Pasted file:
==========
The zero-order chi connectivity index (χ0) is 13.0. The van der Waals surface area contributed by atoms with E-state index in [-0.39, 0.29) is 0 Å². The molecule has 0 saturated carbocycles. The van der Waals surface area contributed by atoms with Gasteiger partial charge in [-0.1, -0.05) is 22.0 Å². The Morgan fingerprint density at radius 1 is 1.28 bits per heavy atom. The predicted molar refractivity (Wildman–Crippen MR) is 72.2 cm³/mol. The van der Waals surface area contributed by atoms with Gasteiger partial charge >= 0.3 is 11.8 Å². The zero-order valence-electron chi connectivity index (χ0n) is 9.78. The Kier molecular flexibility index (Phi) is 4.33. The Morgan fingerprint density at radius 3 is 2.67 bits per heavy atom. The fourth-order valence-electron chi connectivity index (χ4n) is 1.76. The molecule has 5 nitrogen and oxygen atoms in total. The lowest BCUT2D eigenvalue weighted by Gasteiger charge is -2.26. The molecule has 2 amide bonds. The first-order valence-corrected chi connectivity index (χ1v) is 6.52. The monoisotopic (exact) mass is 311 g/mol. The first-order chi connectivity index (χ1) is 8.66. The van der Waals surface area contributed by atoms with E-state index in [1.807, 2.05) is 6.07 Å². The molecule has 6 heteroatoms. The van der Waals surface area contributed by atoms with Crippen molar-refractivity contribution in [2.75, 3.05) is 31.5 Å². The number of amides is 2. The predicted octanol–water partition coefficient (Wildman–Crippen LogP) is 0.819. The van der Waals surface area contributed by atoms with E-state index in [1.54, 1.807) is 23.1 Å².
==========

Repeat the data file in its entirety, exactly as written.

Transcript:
The zero-order chi connectivity index (χ0) is 13.0. The van der Waals surface area contributed by atoms with E-state index in [-0.39, 0.29) is 0 Å². The molecule has 0 saturated carbocycles. The van der Waals surface area contributed by atoms with Gasteiger partial charge in [-0.1, -0.05) is 22.0 Å². The Morgan fingerprint density at radius 1 is 1.28 bits per heavy atom. The predicted molar refractivity (Wildman–Crippen MR) is 72.2 cm³/mol. The van der Waals surface area contributed by atoms with Gasteiger partial charge >= 0.3 is 11.8 Å². The zero-order valence-electron chi connectivity index (χ0n) is 9.78. The Kier molecular flexibility index (Phi) is 4.33. The Morgan fingerprint density at radius 3 is 2.67 bits per heavy atom. The fourth-order valence-electron chi connectivity index (χ4n) is 1.76. The molecule has 5 nitrogen and oxygen atoms in total. The lowest BCUT2D eigenvalue weighted by Gasteiger charge is -2.26. The molecule has 2 amide bonds. The first-order valence-corrected chi connectivity index (χ1v) is 6.52. The monoisotopic (exact) mass is 311 g/mol. The first-order chi connectivity index (χ1) is 8.66. The van der Waals surface area contributed by atoms with E-state index in [1.807, 2.05) is 6.07 Å². The molecule has 6 heteroatoms. The van der Waals surface area contributed by atoms with Crippen molar-refractivity contribution in [2.75, 3.05) is 31.5 Å². The number of amides is 2. The predicted octanol–water partition coefficient (Wildman–Crippen LogP) is 0.819. The van der Waals surface area contributed by atoms with E-state index in [1.54, 1.807) is 23.1 Å².